Certainly the publishing approach I described above for overpriced chapbooks is nowhere near as extreme as that incident where Dali said "If people want to pay good money for bad copies of my art, they deserve each other." But it raises some good questions.

I think we've lost sight of the fact that the whole point of using a publisher was that they believed in your book enough to take the financial risk on it. That gave them the incentive to make sure they worked with you so your book sold and made EVERYONE money. Nowadays, a lot of poetry publishing feels like "pity party charity." I say that's such a bullshit defeatist attitude.

"Nobody really reads poetry, so we're just doing it for the tax write-off, or because we're crazy, or both," seems to be the implicit mindset. I often wonder if the ancient Greeks had to deal with this kind of crisis. "Sorry, Homer, no one really wants to listen to your Odyssey, let alone pay for it, but we're going to let you prattle on because you're a cool guy."

But back on topic: This whole conversation came up because would-be writers for this publisher are expected to pre-sell close to 50 copies, or about 1 copy per state. It's such an underwhelming, borderline insulting requirement I wonder why you'd bother with it at all. "I don't think you even have 50 friends, dude. But if you can get them to buy it, I'll make some for them."

Thanks for the favor, pal. Granted, this must be hell on introverts, hermits and other forms of the reclusive, who DO write an inordinate amount of poetry they want read for not wanting to be around people a lot.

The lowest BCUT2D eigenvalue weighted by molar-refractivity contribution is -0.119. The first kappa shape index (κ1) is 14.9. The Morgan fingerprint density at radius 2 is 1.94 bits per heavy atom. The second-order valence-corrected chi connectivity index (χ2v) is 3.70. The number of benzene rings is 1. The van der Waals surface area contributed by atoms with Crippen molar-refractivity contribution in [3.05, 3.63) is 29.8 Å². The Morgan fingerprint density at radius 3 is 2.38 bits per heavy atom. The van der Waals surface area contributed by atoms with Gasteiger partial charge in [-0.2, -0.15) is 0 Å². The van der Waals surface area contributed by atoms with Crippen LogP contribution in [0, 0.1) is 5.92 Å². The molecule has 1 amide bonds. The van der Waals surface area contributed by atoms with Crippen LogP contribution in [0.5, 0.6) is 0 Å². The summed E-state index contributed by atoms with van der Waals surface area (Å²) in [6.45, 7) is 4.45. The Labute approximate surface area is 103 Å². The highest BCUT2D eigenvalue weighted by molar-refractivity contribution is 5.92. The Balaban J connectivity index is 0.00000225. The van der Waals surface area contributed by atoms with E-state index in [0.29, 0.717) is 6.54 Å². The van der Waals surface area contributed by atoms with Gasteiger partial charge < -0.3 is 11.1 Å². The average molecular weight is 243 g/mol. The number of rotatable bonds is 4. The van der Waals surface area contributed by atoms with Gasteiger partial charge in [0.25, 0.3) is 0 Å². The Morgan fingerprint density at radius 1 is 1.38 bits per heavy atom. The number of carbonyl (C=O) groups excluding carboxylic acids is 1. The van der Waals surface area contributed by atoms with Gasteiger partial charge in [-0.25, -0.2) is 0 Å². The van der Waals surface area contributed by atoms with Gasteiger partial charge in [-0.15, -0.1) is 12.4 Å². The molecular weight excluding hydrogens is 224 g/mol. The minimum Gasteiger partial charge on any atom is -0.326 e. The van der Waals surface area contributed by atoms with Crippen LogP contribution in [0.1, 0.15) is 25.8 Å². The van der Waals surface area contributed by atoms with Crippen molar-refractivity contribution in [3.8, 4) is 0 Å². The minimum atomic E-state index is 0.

It IS quite the artistic gauntlet thrown down at you to find one person per state who will pay close to 50 cents a page for your words. That DOES sound incredibly validating. Especially when they could get a full-length book of yours for the same price.  If you're going to make me jump through a hoop as a precondition to you believing in my poetry enough to print some copies, let's make it a fun challenge, no? Let's make it 400, at least, which many say is the true minimum threshold for a 'real' book and not merely, I guess, some 'book-shaped object.'

My advice to the poet who was seriously considering taking the contract with the publisher was to ask if he'd feel comfortable suggesting this become the PREFERRED method of getting your work out there in the world to his young students.

In a crazy, mixed-up world, if you take part in that kind of a publishing model and validate it, can you explain why you'd prefer that over other methods of getting your book printed? If you can do that with a straight face, then hey, go for it. But to me, this is a big, big world with many, many routes. Some come along only once in a lifetime, others have endured for a reason. Just be conscientious about it. Or, barring that, at least interesting.